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Trick of the Trade: Conveying risk for postexposure prophylaxis

Posted Feb 09 2011 12:00am
A health care worker hurried in to the ED after being poked with a needle.

'It was an old 18G needle with dried blood', she said. Her puncture had drawn blood. You discussed the very low risk of contacting HIV and the side effects of postexposure prophylaxis (PEP). She asked, 'What does very low risk mean?'

Is there another way to covery risk for patients?

Trick of the Trade:
Convey probabilities with everyday risks.

This article uses a risk stratifying tool to convey probabilities that compare to everyday risks such as flying, cancer diagnosis, having an MI, etc. Below is the calculation tool from the paper.


Using this tool, the risk of contacting HIV for this patient would be:
5/ (1000 x 100 x 100) = 1/ 2,000,000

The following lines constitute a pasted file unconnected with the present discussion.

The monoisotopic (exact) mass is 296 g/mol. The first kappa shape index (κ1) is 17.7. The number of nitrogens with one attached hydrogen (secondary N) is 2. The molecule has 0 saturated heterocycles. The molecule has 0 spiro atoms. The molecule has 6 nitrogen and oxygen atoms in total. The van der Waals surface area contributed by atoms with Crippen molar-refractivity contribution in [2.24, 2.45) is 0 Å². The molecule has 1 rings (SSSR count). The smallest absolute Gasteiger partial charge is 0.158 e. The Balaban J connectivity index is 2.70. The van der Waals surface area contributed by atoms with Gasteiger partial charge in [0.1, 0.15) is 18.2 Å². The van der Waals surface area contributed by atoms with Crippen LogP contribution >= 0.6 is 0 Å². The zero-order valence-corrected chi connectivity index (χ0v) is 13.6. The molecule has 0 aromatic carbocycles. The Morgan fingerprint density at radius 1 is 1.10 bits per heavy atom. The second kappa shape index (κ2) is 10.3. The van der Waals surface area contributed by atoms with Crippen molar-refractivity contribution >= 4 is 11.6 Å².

According to the everyday risk table in the article, this is similar to the risk of dying in the next 12 months from lightning. You left her to decide on PEP.


My take:
As the author pointed out, the risks cited are probabilities instead of exact measurements. This is an important caveat.

I find this helpful to provide context, especially for those who have difficulty deciding on PEP.

Reference
Vertesi L. Risk Assessment Stratification Protocol (RASP) to help patients decide on the use of postexposure prophylaxis for HIV exposure. CJEM : Canadian journal of emergency medical care. 2003, 5(1), 46-8. PMID: 17659153

Read the free article from CJEM. 
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